The degenerate gambler’s guide to the 2020 classical GRAMMY Awards

The Hazard Room, Thomas Rowland. Used w/ permission of the Victoria & Albert Museum.

The CDA tradition continues: once again, seasoned gamblers and classical aficionados alike can have a crack at predicting the winners of the classical music categories at the 2020 GRAMMY Awards.

It works the same as in past years:

  1. click this link
  2. chose a winner for each of the eight categories

We will tabulate the votes and publish the results in an upcoming mailer. (You’re signed up for the mailer, right?) You may then do what you wish — nudge nudge — with that information. Once the Grammy Awards have passed we’ll bring you full results.


New albums worthy of your attention

Click on the artist name & album title to hear the music in question. (A note: this post first appeared in the CDA mailer, our monthly newsletter. Sign up here.)

Summary: These are concise, pop song-length tunes. Rani relies on ostinato figures swirled around with pedal, and deploys slow and deceptively uncomplicated lines of melody. It’s beautiful, very filmic, and has an unmistakable Philip Glass-ian vibe.

You’ll probably: catch at least one track on some “classical chill” streaming playlist.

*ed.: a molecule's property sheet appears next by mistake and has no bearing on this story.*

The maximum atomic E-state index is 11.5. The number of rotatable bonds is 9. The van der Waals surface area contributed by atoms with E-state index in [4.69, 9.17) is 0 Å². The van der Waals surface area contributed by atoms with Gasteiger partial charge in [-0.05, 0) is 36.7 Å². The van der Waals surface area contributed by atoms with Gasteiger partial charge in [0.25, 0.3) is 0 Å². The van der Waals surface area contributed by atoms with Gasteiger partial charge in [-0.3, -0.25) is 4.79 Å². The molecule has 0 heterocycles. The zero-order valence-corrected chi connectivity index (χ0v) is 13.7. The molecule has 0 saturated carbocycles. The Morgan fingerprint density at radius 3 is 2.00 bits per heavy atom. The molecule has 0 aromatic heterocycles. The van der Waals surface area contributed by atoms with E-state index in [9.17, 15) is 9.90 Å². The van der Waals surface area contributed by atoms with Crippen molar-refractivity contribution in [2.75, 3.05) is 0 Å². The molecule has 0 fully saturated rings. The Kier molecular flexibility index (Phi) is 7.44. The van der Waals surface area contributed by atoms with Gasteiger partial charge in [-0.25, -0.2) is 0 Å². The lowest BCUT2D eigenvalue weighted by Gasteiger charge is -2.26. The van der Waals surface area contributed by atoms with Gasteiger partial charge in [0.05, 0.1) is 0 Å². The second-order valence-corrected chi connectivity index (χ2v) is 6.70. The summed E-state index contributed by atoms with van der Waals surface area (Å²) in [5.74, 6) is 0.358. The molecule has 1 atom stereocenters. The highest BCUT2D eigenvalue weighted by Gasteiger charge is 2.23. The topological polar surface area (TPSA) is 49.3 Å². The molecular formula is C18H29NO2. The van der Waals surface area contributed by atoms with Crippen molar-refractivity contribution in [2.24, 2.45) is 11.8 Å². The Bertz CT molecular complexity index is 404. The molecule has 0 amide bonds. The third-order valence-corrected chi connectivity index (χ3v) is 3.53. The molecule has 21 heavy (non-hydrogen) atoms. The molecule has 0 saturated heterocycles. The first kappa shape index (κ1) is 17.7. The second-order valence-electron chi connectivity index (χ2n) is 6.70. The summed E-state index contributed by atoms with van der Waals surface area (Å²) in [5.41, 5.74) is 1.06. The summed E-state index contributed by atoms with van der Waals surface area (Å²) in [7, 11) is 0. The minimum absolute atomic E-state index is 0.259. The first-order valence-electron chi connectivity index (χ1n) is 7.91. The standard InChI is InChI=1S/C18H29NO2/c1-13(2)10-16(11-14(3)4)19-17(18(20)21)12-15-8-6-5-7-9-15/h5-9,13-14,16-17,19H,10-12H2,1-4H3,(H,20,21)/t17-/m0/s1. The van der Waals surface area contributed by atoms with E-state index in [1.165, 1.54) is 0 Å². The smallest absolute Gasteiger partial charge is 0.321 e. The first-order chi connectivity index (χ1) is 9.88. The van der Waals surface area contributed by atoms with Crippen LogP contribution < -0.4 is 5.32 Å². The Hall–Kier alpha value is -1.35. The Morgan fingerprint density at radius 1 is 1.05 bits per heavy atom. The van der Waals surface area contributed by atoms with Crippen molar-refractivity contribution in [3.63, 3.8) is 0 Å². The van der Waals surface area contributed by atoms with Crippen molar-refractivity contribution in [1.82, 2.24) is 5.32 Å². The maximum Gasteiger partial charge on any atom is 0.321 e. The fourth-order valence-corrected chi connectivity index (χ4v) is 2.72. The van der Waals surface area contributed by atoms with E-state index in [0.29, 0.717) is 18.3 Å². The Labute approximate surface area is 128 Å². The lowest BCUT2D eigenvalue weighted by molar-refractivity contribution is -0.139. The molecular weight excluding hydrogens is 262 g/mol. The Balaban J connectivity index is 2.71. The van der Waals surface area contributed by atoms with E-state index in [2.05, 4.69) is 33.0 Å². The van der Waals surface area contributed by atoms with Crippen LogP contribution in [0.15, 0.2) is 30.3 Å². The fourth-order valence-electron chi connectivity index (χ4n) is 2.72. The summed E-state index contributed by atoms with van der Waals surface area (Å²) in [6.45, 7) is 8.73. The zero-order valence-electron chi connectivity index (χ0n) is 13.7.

Best track(s): SunGlass Esja, and Now, Run.

Meaningful PR blurb: “Recorded at Rani’s apartment in Warsaw […] and at her friend Bergur Þórisson’s studio in Reykjavik, Esja is a series of beautiful melodic vignettes, inspired by, Berlin, Iceland and the wild mountains in Bieszczady as well as a love of art and architecture.”

Summary: Cornish’s new album sounds like Anna Þorvaldsdóttir with a touch less Icelandic bleakness. While listening I pictured a time-lapse scene of social media influencers snapping selfies in front of rhythmic waves, while in the corner of the shot there’s like a decaying fish that nobody notices and you think “whoa. Who knew” at the very end. But maybe you will arrive at a different visual cue. Cornish’s music really takes you somewhere without you being able to say exactly how you got there. It’s quite lovely.

Best track(s): Seascapes I, II & III.